¶ 65 We note that, even if we were to find that the trial court did not comply with Rule 431(b), this error still would not be grounds for reversal. In Thompson, the court held that in order for noncompliance with Rule 431(b) to warrant automatic reversal of a conviction, it must equate to structural error. Thompson, 238 Ill. 2d at 608, 939 N.E.2d at 410. The court ruled that absent any showing that the jury was biased as a result of the Rule 431(b) error, the defendant was not able to establish structural error. Id. at 610-11, 939 N.E.2d at 412. In this case, Zirko presents no evidence to show that the jury was biased in any way. Therefore, even if we were to find that the trial court failed to comply with Rule 431(b), the error would not amount to a structural error. Moreover, we do not consider this case to be closely balanced and such an error would not be so serious as to deny Zirko a fair trial. Thus, we find that Zirko would fail to satisfy either prong of the plain error doctrine. Accordingly, we reject his argument that the trial court did not comply with Rule 431(b).
¶ 66 Finally, Zirko argues that this matter should be remanded because the trial court failed to address his pro se claim for ineffective assistance of counsel. Following the convictions but before sentencing, Zirko filed a pro se motion for ineffective assistance of counsel alleging that defense counsel failed to subpoena 30 witnesses that he and all defense counsel agreed to subpoena. He also claimed that defense counsel coerced him into waiving his right to testify by telling him not to testify at every opportunity possible for four years. The trial court did not address those claims.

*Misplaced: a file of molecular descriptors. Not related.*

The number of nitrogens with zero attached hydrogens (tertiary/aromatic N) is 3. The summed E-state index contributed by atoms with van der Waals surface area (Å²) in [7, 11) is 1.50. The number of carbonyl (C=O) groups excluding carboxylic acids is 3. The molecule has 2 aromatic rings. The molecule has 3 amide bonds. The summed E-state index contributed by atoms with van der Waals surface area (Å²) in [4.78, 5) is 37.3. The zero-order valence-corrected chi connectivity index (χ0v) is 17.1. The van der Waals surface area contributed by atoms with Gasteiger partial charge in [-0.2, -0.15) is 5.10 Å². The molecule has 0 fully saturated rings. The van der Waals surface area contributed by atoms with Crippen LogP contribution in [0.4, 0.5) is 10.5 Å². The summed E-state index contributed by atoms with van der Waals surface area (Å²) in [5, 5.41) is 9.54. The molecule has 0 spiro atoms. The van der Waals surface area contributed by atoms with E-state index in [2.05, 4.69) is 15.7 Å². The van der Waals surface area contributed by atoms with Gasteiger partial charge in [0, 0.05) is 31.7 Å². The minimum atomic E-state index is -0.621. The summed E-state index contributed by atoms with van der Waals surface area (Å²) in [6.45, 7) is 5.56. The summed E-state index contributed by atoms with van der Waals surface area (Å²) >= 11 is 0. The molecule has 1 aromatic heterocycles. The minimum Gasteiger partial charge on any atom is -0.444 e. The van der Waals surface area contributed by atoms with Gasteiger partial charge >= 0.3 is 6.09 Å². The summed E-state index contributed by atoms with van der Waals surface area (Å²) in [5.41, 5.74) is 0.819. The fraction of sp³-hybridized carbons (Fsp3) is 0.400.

¶ 67 A trial court must conduct some inquiry into the basis of a defendant's pro se motion for ineffective assistance of counsel. People v. Moore, 207 Ill. 2d 68, 79, 797 N.E.2d 631 (2003). Sufficient inquiries include some exchange between the trial court and counsel regarding the facts and circumstances of the claim; a brief discussion between the trial court and defendant; or the trial court's evaluation of its knowledge of defense counsel's performance at trial coupled with the insufficiency of the defendant's allegations on their face. Id. at 78-79, 797 N.E.2d at 638. If the trial court fails to conduct an inquiry, on a bona fide petition, the matter must be remanded for the limited purpose of allowing the trial court to conduct the required preliminary investigation. Id. at 81, 797 N.E.2d 639-640.
¶ 68 However, "[t]he decisions of what witnesses to call and what evidence to present are generally unassailable matters of trial strategy that cannot form the basis of a claim of ineffective assistance of counsel." People v. Ward, 371 Ill. App. 3d 382, 433, 862 N.E.2d 1102, 1149 (2007). "Where a defendant's pro se posttrial ineffective assistance claims address only matters of trial strategy, the court may dismiss those claims without further inquiry." Id. Therefore, in this case, given the lengthy opportunity for the trial court to observe defense counsel and to be immersed in the case and the manner in which it was defended, we do not penalize the trial court for failing to address the claims in Zirko's pro se motion for ineffective assistance of counsel. The claims in Zirko's motion exclusively addressed trial strategy. Specifically, witnesses that defense counsel allegedly failed to subpoena and defense counsel's advice to Zirko that he should not testify. As discussed, these claims do not form the basis of a claim for ineffective assistance of counsel.
Therefore, we hold that the trial court did not err in failing to address these claims as raised in Zirko's pro se petition.
¶ 69 For the foregoing reasons, we affirm the judgment of the circuit court of Cook County.
¶ 70 Affirmed.